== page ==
Wednesday, July 4, 2012

Review: Elton vs Pnau

I was never brought up with Elton John’s music; my parents were rockers and had no time for Elton’s trip pop. The first time I was ever aware of the man was when Princess Diana’s funeral was televised and he sang Candle in the Wind. That was my beginning, and then I recognised him in the Simpsons and other various pop culture-focused shows.

I still am not an avid fan. If a song of his is on the radio, I’ll give it a whirl, I’ll sing along to it, but I have had no desire to buy an album. However, when I heard that he was a fan of Pnau after hearing the smash single Wild Strawberries in a store, I knew some magic would happen.

Elton John Vs Pnau is magic; it isn’t a lazy album comprised of cheap remixes. It is a work of art. It is something new and something old re-imagined into something completely original. Each song has elements of several of Elton John’s original songs, and even better, there aren’t any of the mega hits of Elton John’s to be found on this album.

Good Morning to the Night is a cruel impact on the senses. My ears are hearing a blasting summer tune; I can feel the beer on my lips and the lingering sunburn on my shoulders. I look outside to see only grey Sydney weather with a blanket on my knees. Needless to say, I cannot wait for summer so I can listen to this song without being completely conflicted.

Sad, Black Icy Stare, Foreign Fields and Telegraph to the Afterlife have some funky disco beats and a slow tempo that I could imagine myself in a former life slow dancing to at a school social in the 1970s. Unfortunately these songs could be relegated to background music in a hipster bar somewhere.

Phoenix grabs my attention. Laden with vocals and more of those disco beats with modern rework makes me want to get up and find me a Travolta and get boogying. The whole time this song plays, I have the biggest stupidest grin on my face.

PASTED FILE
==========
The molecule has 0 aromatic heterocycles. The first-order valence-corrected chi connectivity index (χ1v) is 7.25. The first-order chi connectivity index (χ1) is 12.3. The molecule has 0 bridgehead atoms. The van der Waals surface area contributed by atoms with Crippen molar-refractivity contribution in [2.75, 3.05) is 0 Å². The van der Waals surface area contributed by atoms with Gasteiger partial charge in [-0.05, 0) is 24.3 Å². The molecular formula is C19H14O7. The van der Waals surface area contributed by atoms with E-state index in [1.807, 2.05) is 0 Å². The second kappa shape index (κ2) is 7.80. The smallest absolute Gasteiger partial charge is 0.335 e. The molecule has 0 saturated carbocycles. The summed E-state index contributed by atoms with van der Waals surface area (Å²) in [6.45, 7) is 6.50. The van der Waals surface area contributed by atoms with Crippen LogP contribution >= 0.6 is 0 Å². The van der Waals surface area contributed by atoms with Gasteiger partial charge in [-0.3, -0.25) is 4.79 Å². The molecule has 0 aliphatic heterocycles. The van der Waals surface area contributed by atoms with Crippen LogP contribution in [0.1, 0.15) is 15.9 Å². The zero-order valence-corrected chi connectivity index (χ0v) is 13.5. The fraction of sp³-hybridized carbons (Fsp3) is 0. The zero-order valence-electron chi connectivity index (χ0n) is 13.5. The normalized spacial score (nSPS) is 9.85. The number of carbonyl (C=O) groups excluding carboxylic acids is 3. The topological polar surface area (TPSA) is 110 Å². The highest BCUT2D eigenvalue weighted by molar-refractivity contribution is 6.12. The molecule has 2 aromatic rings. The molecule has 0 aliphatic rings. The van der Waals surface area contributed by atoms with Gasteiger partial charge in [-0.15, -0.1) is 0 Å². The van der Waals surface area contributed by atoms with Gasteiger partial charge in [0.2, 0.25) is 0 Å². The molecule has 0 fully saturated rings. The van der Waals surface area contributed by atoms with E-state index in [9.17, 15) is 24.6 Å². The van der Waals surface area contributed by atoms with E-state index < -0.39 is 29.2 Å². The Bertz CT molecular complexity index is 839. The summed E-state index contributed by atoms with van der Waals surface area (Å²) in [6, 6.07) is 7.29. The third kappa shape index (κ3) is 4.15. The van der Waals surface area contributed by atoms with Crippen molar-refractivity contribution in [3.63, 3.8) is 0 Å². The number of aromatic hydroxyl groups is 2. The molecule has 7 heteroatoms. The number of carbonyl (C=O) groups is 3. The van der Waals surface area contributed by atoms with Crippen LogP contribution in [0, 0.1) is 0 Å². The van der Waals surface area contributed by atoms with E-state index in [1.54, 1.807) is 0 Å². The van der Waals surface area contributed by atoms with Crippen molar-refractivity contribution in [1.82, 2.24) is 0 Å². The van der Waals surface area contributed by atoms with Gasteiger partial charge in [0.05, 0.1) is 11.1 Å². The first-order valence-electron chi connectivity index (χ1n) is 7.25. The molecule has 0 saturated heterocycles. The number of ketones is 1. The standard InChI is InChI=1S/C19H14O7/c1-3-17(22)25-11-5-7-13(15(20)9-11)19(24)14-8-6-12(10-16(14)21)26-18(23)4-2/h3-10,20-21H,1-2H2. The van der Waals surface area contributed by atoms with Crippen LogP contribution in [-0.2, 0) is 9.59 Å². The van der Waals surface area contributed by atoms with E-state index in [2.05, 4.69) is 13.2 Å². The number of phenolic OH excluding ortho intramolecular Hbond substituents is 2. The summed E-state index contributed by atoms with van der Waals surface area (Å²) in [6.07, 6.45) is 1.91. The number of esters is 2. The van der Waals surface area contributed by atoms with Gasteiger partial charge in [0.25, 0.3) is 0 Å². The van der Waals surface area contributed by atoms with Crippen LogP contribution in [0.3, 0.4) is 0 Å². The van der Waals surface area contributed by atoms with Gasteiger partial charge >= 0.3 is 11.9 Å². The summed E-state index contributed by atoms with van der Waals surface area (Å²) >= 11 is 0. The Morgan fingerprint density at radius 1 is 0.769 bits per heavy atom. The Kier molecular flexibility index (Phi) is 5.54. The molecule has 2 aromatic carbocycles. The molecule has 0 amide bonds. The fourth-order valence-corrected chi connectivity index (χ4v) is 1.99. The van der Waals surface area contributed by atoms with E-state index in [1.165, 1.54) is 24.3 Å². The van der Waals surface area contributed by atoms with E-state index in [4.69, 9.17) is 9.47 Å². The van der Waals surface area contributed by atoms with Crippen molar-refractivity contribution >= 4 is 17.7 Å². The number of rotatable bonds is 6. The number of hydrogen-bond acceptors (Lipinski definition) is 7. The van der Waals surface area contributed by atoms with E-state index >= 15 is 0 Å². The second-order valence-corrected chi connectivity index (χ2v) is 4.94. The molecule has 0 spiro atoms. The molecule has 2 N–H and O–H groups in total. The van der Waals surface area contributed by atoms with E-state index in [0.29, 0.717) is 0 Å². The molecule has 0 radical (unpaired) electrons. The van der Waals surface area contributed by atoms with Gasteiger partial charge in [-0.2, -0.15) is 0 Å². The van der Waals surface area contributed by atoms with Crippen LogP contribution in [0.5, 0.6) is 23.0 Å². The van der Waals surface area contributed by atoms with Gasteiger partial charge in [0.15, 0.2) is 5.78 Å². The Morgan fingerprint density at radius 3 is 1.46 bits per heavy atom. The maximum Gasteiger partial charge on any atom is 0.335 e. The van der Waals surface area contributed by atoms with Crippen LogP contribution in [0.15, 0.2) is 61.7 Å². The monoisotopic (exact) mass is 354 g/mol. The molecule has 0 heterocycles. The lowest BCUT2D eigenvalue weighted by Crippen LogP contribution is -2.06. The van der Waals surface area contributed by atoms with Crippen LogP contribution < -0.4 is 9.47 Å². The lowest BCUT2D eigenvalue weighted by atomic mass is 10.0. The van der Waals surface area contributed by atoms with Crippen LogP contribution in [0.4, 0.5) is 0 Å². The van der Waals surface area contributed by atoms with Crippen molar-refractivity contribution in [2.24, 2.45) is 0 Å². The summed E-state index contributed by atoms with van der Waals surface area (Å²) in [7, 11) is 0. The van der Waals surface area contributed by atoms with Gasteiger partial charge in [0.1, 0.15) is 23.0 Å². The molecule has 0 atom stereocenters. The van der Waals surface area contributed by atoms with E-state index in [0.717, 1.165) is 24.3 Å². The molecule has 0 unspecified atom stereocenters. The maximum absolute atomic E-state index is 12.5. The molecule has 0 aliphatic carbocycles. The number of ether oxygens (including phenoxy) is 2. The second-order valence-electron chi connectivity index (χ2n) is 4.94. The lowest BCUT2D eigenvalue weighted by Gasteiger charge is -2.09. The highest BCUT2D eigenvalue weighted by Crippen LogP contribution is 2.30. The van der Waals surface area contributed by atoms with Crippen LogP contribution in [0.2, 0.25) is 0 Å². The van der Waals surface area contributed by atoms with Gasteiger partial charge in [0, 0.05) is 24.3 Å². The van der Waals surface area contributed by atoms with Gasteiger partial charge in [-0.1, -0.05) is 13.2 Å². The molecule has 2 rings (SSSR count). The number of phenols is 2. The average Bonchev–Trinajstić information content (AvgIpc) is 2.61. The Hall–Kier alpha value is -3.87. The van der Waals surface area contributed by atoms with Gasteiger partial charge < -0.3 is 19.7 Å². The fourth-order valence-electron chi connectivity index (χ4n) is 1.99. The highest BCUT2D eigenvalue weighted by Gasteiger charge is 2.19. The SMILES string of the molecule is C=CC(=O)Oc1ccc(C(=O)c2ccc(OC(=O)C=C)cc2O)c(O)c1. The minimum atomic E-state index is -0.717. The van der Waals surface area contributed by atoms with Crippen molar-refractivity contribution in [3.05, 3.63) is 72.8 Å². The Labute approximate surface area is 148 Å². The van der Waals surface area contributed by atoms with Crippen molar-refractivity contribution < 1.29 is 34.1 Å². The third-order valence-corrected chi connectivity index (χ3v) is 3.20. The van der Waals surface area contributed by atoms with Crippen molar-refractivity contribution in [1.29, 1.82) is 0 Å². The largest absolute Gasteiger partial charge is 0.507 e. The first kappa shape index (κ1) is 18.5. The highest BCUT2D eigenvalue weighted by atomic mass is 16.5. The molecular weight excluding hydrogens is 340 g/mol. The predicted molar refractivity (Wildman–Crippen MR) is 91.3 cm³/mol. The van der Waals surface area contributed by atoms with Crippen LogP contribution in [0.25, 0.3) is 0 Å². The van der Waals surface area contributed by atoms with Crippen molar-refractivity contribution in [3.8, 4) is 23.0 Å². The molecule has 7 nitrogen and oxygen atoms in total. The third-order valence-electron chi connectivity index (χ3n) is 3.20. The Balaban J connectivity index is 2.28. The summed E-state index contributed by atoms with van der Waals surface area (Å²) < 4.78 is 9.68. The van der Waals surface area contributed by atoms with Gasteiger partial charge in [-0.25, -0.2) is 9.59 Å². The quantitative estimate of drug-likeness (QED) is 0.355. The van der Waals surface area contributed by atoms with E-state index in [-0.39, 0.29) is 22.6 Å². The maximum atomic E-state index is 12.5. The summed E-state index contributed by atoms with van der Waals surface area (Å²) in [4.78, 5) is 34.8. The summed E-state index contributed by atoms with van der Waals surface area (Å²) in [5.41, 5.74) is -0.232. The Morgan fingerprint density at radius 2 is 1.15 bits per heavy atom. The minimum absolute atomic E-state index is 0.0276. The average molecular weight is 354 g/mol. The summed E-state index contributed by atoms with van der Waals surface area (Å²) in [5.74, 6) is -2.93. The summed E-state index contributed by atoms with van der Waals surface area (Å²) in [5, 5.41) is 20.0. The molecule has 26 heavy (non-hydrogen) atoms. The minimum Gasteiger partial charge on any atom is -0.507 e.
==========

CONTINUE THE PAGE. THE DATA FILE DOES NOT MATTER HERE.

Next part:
Sixty is an excellent ending to the album, finishes it off nicely, with a delicate piano playing steadily getting faster and then just finishing. Perfect. I’m not sure whether having a broader awareness of Elton John’s music would enhance the experience of this album. Nevertheless, this is an amazing audio experience and one would not do to miss it. This is one Elton John album I am definitely buying for my vinyl collection.

- Music Feeds

Nick Littlemore, Pnau co-dude Peter Mayes, Elton and even fellow Ibiza123 player Fatboy Slim all told Radio 1 host Pete Tong about how the team-up went down.

“I am quite speechless, based on the whole spectacle,” Nick Littlemore began. “It’s a very humbling experience working with the great master. We had two iPods and listened to all the songs, trying to garner what we could bring to this material. And in the end we wanted to make it a dirty, young experience, and all those records are already there.”

Likewise, Elton was quick to gush about working with the Sydney duo – but not before talking-up Ibiza itself. “If I had been younger in my druggy, raving days, I probably would’ve been here non-stop. I probably would’ve lived out here. I’ve always loved electronic music. Kraftwerk were the first band I heard and loved as an electronic thing, but they weren’t really about dance, they were about getting stoned,” he began. “It’s gone now to Phoenix, Justice, Hot Chip, Metric – who I love. I’m all about electronic music. I love it. I said to Pnau, look, I’ve got no clue about what to do, but I love what you guys do. Take my master tapes away and do what you want to them, make them sound modern. I’m so happy with the results. I use dance music when I get up and shower.”

And as for Norman Cook’s thoughts on the whole thing? “I still maintain he [Elton] probably did come here in the ‘70s, he just doesn’t remember. I don’t know which is a weirder course – Sting into David Guetta or Elton John into me – they’re both fairly torturous journeys.”

- In the mix

1 comment:

Anonymous said...

To Music Feeds: try listening to entire EJ albums. Its the only way to understand any artist.
If Madman, Honky Chateau, Goodbye Yellow Brick Road, and Captain Fantastic doesn't tickle your will never appreciate high end pop/rock music.